Today`s top benchmark scores.

Benchmark Hardware Frequency User Score Points
GPUPI - 1B GeForce GTX 1080 Ti 2493/1443 MHz Gunslinger 9sec 280ms 47.4 pts 2   3
Unigine Heaven - Xtreme GeForce GTX 1080 Ti 1978/1500 MHz hotrod717 9689.96 DX11 Marks 38.0 pts 0   1
XTU Core i3 7350K 5510 MHz superpatodonaldo 1008 marks 33.7 pts 0   0
XTU Core i7 5500U 2960 MHz lkuseian 404 marks 33.0 pts 0   0
XTU Core i7 5930K 4540 MHz tizy3000 1872 marks 27.6 pts 0   0
XTU Core i7 7700K 4990 MHz dirtyred 1682 marks 27.2 pts 0   0
3DMark - Time Spy GeForce GTX 1080 Ti   DweEroz 10190 marks 25.1 pts 0   0
XTU Core i7 7700K 5000 MHz peteypeter 1654 marks 24.7 pts 0   0
XTU Core i5 6600K 4800 MHz Tibom2000 1470 marks 23.8 pts 0   1
Catzilla - 720p GeForce GTX 1080 Ti 2113/1501 MHz DJRamses 62495 marks 23.4 pts 0   0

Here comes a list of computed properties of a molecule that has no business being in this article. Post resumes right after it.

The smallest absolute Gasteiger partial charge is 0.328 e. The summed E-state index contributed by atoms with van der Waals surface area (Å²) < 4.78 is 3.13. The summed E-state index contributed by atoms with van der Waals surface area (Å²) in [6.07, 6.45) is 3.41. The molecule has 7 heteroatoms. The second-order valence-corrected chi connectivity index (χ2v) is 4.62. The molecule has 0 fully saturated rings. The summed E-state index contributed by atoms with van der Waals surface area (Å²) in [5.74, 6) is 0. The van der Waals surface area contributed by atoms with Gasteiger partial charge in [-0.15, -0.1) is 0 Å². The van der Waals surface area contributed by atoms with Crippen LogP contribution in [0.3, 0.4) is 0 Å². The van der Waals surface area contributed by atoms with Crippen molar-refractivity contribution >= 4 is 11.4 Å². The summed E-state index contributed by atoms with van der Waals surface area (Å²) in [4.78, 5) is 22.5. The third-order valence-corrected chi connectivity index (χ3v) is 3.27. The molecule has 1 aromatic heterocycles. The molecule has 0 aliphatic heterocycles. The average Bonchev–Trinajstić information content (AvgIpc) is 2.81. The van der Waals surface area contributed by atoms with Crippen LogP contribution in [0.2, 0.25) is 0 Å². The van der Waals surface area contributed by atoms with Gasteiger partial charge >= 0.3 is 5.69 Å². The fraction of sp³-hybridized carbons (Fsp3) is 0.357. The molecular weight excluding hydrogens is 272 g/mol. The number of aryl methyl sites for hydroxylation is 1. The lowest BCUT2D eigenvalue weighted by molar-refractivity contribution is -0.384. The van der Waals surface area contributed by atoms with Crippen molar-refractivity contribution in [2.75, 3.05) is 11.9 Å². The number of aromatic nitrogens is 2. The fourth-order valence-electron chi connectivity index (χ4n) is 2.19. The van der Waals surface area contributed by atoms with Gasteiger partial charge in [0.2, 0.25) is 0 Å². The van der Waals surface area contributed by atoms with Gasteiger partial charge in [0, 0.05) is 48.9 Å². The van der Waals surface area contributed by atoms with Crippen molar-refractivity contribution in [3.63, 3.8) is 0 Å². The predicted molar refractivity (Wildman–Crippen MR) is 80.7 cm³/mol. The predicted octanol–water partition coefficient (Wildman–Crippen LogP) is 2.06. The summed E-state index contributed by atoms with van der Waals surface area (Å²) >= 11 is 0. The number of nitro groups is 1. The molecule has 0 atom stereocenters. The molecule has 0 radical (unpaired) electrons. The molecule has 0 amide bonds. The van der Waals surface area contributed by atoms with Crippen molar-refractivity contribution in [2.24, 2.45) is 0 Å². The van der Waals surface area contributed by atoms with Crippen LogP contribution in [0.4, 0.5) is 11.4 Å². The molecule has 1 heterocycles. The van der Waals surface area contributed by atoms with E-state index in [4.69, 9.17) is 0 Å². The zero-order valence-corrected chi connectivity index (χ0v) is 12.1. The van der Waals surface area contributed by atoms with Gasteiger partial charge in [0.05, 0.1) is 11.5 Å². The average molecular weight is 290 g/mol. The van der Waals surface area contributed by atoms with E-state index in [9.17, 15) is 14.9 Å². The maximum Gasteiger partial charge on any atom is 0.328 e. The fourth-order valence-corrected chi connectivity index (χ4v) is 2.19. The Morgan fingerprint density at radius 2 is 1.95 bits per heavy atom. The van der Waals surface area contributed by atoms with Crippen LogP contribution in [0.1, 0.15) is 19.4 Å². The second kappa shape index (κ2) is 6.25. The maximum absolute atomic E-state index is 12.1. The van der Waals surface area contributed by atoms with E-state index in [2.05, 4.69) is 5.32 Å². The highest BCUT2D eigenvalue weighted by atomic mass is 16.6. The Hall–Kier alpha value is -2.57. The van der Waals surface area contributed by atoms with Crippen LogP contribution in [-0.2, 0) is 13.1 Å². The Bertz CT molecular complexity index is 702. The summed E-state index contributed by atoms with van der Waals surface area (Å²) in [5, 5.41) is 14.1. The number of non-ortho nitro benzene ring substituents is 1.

OC-ESPORTS Entries

HWBOT Articles

Welcome back to our Motherboard Memory Lane series. This week we’ll actually be looking at a platform that should remain pretty fresh in the memory of most overclockers - the relatively recent Intel Z170 platform. The Intel Z170 platform arrived alongside a brand new batch of Skylake architecture processors just under three years ago and remains a popular platform today. Let’s once again take a look at the motherboards and processor models that were popular in this era, as well as a few of the most exceptional scores and submissions that were made by overclockers on HWBOT.

In the minds of most enthusiasts the newly arrived Skylake architecture processors replaced the previous generation Haswell and Devil’s Canyon architecture chips. This due to the fact that its true predecessor, the Broadwell architecture, basically failed to turn up as a desktop PC option. For most us, Skylake replaced Haswell, just as Z170 replaced Z97.